Wednesday, October 13, 2004

Hulolo' gi i Saddok

If the new film about John Kerry, "Up River" is playing in your area I highly recommend you watch it. I'm not saying this out of any love for John Kerry. Although I'll probably vote for him, his current political stands don't appeal to me, as there are too many uncomfortable similarities between him and Emperor Bush.

However, the film "Up River" is not about the John Kerry we see today. It is instead about a John Kerry that existed more than thirty years ago. The film isn't really about John Kerry in my opinion, but he is the soul through which the events of that era, Vietnam and the subsequent protests against it are viewed. Through his actions and his statements, as well as the discussions created using Kerry as the context, we see the war in a visceral and almost painful new light, but also see the veterans who protested it in a very human and almost sobering way.

For me the true value of the movie lies in its exploration of how these men were able to protest the war, and how they were able to give up and in a sense come to terms with something which was very much a part of them, whether they liked it or not. One of the film's final scenes is that of Vietnam veteran's throwing away their medals and citations. Thinking about the symbolism of this moment, and the intensity is must have created shakes me to my core. One of the vets interviewed in the film describes how hard it was to throw those medals away even though he knew he had to, because the war was a fraud. But even as men recounted the friends lost, and lives ruined for one of the biggest nothings in recent American history, and they let their medals fly or drop, one could tell that their identities were entangled in this mess. That they were committed and connected to this war in more ways that they could describe and for them to turn away from the rhetoric of it, and call it evil or call it wrong as they did must have taken a strength I can't fathom. So many vietnam vets I encounter have never been able to give up the war, and still defend it, because of what it would mean if they accepted the illegality, immorality and evil of that war.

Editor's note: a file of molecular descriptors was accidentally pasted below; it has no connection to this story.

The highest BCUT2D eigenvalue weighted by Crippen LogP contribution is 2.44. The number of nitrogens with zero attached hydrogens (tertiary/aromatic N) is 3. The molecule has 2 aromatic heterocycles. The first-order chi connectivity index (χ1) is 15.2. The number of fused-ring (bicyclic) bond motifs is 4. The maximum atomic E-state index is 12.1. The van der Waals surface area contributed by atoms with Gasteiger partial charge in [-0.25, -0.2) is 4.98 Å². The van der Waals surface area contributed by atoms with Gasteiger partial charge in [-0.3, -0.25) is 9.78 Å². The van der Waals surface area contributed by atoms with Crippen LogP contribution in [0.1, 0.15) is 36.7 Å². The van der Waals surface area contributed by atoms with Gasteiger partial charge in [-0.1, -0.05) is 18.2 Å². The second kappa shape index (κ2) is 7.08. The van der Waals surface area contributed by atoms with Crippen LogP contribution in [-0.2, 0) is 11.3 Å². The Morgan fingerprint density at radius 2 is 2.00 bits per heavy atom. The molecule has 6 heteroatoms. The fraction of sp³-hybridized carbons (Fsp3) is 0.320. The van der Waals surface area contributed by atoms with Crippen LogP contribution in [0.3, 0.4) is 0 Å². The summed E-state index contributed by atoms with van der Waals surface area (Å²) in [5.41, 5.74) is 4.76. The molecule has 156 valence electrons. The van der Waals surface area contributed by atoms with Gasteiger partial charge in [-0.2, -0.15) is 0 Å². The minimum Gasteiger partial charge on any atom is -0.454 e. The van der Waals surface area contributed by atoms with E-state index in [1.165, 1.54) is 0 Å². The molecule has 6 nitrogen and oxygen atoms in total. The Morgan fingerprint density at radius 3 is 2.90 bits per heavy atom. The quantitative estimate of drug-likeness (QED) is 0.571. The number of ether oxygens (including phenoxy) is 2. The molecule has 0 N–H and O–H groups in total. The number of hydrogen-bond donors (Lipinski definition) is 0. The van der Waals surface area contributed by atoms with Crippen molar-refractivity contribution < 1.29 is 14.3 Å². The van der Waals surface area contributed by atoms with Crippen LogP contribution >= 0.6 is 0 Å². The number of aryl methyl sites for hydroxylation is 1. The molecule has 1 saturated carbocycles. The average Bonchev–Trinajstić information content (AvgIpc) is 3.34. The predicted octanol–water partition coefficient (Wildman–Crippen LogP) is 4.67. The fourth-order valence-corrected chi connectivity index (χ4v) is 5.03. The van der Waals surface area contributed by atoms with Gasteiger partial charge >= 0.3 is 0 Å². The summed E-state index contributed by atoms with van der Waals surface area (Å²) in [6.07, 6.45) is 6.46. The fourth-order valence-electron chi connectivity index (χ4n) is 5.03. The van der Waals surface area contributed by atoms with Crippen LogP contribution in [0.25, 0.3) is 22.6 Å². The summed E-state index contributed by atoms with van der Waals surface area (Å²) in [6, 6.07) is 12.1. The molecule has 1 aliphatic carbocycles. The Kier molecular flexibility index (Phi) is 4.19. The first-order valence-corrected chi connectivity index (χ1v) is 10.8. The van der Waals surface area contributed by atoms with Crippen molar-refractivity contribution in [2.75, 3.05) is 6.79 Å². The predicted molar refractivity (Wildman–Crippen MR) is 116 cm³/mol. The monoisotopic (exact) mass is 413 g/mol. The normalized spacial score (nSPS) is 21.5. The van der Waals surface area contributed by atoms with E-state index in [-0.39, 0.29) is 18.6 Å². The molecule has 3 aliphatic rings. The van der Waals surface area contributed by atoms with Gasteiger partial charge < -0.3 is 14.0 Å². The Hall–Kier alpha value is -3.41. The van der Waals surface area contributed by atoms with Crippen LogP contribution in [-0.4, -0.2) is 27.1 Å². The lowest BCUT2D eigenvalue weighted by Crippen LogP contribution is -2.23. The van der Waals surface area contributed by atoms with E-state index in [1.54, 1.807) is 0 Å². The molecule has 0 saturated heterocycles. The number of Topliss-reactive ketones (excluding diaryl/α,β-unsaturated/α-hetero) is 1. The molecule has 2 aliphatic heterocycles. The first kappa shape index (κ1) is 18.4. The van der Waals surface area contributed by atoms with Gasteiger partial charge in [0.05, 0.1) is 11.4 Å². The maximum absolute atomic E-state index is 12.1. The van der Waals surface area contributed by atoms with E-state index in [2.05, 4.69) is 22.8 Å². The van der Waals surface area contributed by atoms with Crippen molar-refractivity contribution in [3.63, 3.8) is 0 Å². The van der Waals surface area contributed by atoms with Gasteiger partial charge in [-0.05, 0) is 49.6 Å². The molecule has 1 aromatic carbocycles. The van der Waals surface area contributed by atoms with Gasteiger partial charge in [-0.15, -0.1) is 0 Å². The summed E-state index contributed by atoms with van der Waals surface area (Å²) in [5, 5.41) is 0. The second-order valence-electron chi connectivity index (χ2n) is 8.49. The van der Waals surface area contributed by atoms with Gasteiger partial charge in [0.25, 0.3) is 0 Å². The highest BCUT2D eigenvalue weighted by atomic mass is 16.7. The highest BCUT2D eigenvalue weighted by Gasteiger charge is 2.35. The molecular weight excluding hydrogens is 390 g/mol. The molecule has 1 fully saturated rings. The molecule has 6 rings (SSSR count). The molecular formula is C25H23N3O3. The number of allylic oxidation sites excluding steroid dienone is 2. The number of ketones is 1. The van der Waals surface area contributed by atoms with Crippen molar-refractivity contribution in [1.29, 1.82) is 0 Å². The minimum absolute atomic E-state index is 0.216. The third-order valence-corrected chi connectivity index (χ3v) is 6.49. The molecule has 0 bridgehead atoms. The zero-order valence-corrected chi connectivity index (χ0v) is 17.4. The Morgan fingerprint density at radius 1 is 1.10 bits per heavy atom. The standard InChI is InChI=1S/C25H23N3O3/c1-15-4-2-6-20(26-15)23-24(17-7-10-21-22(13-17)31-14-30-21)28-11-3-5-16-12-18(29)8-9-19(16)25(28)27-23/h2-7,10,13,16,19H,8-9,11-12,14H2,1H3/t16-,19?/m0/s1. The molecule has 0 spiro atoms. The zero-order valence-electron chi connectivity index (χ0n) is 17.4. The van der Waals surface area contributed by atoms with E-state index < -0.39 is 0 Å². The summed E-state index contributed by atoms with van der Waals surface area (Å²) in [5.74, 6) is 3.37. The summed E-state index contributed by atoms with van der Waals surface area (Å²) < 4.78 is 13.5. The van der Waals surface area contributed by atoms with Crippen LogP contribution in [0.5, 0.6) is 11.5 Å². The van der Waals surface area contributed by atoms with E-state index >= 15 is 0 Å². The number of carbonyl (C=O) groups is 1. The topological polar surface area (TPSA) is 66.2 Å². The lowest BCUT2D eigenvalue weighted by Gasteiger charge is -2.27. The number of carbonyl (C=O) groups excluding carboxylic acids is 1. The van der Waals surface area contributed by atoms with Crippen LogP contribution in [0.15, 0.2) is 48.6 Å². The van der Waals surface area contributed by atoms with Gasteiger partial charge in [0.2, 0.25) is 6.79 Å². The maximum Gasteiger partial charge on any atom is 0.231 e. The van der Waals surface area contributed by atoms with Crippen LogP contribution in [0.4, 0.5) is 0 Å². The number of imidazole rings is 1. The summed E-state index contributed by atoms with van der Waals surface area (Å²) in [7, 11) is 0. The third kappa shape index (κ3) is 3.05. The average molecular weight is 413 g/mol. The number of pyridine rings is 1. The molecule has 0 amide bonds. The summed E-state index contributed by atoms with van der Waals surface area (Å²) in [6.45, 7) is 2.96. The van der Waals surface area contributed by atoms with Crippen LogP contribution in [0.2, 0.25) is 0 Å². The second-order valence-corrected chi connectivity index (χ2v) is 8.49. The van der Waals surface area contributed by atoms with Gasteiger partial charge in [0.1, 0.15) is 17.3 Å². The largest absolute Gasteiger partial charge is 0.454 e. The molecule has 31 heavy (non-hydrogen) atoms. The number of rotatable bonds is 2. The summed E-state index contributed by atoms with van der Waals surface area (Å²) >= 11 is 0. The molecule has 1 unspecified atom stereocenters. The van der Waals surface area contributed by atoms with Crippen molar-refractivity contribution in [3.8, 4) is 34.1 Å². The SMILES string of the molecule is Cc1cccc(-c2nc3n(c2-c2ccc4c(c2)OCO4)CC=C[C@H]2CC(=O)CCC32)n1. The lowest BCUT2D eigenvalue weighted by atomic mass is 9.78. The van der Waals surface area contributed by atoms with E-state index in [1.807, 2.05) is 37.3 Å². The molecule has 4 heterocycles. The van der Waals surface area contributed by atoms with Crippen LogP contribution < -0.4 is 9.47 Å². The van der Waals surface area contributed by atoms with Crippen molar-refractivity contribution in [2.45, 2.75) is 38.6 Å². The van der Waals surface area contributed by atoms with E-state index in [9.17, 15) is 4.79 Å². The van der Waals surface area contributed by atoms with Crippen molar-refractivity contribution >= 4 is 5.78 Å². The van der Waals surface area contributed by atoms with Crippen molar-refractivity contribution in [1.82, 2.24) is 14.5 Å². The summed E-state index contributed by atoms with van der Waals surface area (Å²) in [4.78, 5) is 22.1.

These Vietnam vets were able to see the wrongness of the war, in some ways come to terms with their own limited responsibility for it, and then understand their further responsibility to end the war and turn the country around.

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